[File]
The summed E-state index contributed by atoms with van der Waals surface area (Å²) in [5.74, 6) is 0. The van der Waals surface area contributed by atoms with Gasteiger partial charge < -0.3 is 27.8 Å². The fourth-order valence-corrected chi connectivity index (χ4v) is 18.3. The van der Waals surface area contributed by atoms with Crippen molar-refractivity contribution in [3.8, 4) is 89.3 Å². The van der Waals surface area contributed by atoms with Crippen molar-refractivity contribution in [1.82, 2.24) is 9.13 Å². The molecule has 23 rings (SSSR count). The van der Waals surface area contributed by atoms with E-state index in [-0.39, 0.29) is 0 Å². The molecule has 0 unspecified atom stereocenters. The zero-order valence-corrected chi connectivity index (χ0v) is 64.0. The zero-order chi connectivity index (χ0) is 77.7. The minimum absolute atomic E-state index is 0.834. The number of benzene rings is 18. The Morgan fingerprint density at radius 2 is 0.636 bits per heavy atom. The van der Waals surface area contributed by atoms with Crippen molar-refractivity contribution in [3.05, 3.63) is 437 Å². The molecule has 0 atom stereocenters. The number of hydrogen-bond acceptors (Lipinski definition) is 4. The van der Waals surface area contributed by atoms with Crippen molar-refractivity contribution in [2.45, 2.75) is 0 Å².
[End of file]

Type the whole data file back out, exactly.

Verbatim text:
The summed E-state index contributed by atoms with van der Waals surface area (Å²) in [5.74, 6) is 0. The van der Waals surface area contributed by atoms with Gasteiger partial charge < -0.3 is 27.8 Å². The fourth-order valence-corrected chi connectivity index (χ4v) is 18.3. The van der Waals surface area contributed by atoms with Crippen molar-refractivity contribution in [3.8, 4) is 89.3 Å². The van der Waals surface area contributed by atoms with Crippen molar-refractivity contribution in [1.82, 2.24) is 9.13 Å². The molecule has 23 rings (SSSR count). The van der Waals surface area contributed by atoms with E-state index in [-0.39, 0.29) is 0 Å². The molecule has 0 unspecified atom stereocenters. The zero-order valence-corrected chi connectivity index (χ0v) is 64.0. The zero-order chi connectivity index (χ0) is 77.7. The minimum absolute atomic E-state index is 0.834. The number of benzene rings is 18. The Morgan fingerprint density at radius 2 is 0.636 bits per heavy atom. The van der Waals surface area contributed by atoms with Crippen molar-refractivity contribution in [3.05, 3.63) is 437 Å². The molecule has 0 atom stereocenters. The number of hydrogen-bond acceptors (Lipinski definition) is 4. The van der Waals surface area contributed by atoms with Crippen molar-refractivity contribution in [2.45, 2.75) is 0 Å².